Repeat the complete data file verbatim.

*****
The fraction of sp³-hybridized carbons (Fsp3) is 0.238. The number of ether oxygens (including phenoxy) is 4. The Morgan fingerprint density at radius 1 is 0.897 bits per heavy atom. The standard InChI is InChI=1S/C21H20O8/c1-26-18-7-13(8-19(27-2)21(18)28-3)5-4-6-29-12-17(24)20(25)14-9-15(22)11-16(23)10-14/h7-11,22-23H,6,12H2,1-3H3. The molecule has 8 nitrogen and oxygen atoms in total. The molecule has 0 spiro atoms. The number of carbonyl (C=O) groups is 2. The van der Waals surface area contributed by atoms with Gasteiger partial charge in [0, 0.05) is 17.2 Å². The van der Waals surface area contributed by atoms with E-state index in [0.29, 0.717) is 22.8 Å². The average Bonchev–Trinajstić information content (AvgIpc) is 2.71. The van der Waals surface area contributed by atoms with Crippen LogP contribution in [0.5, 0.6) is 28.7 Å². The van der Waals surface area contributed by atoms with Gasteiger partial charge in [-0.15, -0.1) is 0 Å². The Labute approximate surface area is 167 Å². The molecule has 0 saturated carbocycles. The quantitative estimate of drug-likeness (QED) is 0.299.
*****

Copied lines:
The fraction of sp³-hybridized carbons (Fsp3) is 0.238. The number of ether oxygens (including phenoxy) is 4. The Morgan fingerprint density at radius 1 is 0.897 bits per heavy atom. The standard InChI is InChI=1S/C21H20O8/c1-26-18-7-13(8-19(27-2)21(18)28-3)5-4-6-29-12-17(24)20(25)14-9-15(22)11-16(23)10-14/h7-11,22-23H,6,12H2,1-3H3. The molecule has 8 nitrogen and oxygen atoms in total. The molecule has 0 spiro atoms. The number of carbonyl (C=O) groups is 2. The van der Waals surface area contributed by atoms with Gasteiger partial charge in [0, 0.05) is 17.2 Å². The van der Waals surface area contributed by atoms with E-state index in [0.29, 0.717) is 22.8 Å². The average Bonchev–Trinajstić information content (AvgIpc) is 2.71. The van der Waals surface area contributed by atoms with Crippen LogP contribution in [0.5, 0.6) is 28.7 Å². The van der Waals surface area contributed by atoms with Gasteiger partial charge in [-0.15, -0.1) is 0 Å². The Labute approximate surface area is 167 Å². The molecule has 0 saturated carbocycles. The quantitative estimate of drug-likeness (QED) is 0.299.